Where’s Jimmy’s trailer? 18-footer stolen from behind Apple Blossom Cafe

Apple Blossom Cafe partners Jimmy Taylor and Leigh Ann Young are still hoping to find the restaurant’s catering trailer, which was stolen from behind the business the night of Feb. 6. (photo:G Chambers Williams III )
Jimmy Taylor would like to get his catering trailer back.

The co-owner of Clinton’s Apple Blossom Café, Taylor also has operated a catering service in the city for 27 years – much of that time in conjunction with the cafe.

Before buying the café with business partner Leigh Ann Young nearly five years ago, he worked there for about 14 years.

He bought the 18-foot enclosed, white utility trailer about seven years ago to take catering equipment and supplies to sites where he’s catering an event.

But sometime on the night of Feb. 6, someone stole the trailer – including all of its contents – from behind the café at 409 Cullom St. His wife did not discover that the trailer was missing until Saturday morning, Feb. 8, he said, at which time he reported the theft to the Clinton Police Department.

It’s at least the third trailer stolen from a Clinton business in the past several months. Clinton Police Chief Vaughn Becker said Monday that an open utility trailer with a lawnmower on it was stolen from a business off J.D. Yarnell Industrial Parkway recently, but it has since been recovered – along with the lawnmower – and a suspect in that theft has been charged.

Brad Carter, owner of the BoxDrop Mattress store in the Tanner Place Shopping Center near Walmart also was the victim of a trailer thief, he said. Someone took his new enclosed utility trailer that he used to deliver mattresses to customers from its storage spot behind the store.

Carter said he has since replaced the trailer – which was never recovered – and has rented a secure storage space for the new one.

Taylor still has hopes the authorities might find his trailer and the catering equipment and supplies inside, but concedes that the longer it goes, the less likely it is the police will recover it.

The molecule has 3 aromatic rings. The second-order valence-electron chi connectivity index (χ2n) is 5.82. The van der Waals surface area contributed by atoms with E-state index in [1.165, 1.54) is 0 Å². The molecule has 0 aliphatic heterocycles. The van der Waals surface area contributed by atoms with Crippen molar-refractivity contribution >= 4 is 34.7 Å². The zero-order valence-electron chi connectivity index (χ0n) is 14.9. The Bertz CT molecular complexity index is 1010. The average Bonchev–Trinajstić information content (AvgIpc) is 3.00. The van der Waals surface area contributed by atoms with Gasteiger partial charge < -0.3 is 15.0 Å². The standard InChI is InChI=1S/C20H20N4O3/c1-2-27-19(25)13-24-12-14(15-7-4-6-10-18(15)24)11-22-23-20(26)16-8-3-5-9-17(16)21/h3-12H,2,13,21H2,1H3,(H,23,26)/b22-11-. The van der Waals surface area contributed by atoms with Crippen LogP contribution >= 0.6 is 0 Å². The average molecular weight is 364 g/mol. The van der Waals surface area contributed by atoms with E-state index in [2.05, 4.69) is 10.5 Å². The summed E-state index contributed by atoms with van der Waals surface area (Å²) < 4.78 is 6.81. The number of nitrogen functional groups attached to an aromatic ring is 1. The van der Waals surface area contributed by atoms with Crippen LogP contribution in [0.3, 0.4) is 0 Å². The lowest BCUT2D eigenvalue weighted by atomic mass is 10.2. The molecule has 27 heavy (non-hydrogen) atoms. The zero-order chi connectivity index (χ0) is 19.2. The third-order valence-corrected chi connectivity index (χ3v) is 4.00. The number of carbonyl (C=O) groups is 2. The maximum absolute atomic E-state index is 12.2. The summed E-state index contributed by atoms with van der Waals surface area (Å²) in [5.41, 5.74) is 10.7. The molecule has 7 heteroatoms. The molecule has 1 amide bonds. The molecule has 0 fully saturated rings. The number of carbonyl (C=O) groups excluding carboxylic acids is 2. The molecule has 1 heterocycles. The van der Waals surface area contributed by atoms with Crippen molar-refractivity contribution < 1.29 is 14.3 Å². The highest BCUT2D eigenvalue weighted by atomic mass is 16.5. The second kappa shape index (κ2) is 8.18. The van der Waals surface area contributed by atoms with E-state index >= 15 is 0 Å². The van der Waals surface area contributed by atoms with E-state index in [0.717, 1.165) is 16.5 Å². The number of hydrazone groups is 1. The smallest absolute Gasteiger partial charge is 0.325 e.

“It was a 2002 model Trekker brand double-axle trailer with a door on the right side and a ramp door that pulls down on the rear,” he said.

“I do have a truck I use for smaller jobs, but I need the trailer for big catering events, such as those with about 250 people or more.”

It has blue carpet and a chest-type freezer inside, along with the catering equipment, some of which was stored on the trailer’s two interior shelves, Taylor said.

“I had a hitch lock on it, and had taken the handle off the jack so it would be difficult for someone to raise the hitch to connect to a vehicle,” he said. “Someone cut off the lock and left it at the scene.”

The model is a Trekker CR7, Taylor said, and it had a Tennessee trailer license plate on the back with the number 5TE7313. On the top rear corner is a faded “For Sale” sign that was on it when he bought the trailer.

“We have some catering jobs coming up that we would be using the trailer for, so I guess we will have to rent a U-Haul,” Taylor said.

“All I can do is keep my fingers crossed that someone will find it and get it back to us.”

Chief Becker said he recommends that people who leave trailers out in the open keep a secure hitch lock on them, and park them in a position where no one can back a vehicle up to the hitch and hook up easily.

“Make sure the hitch is locked with a quality lock – one that’s not easy to break. I have a boat, and if I’m going to be out of town, I park a car against the hitch. Anything to slow the thieves down or make it more difficult to steal is good.

“People also should make sure their trailers have serial numbers, and they should also make note of ways to identify it so we can spot it more easily,” the chief added. “We haven’t had a big increase in thefts, but there are a lot of trailers around.”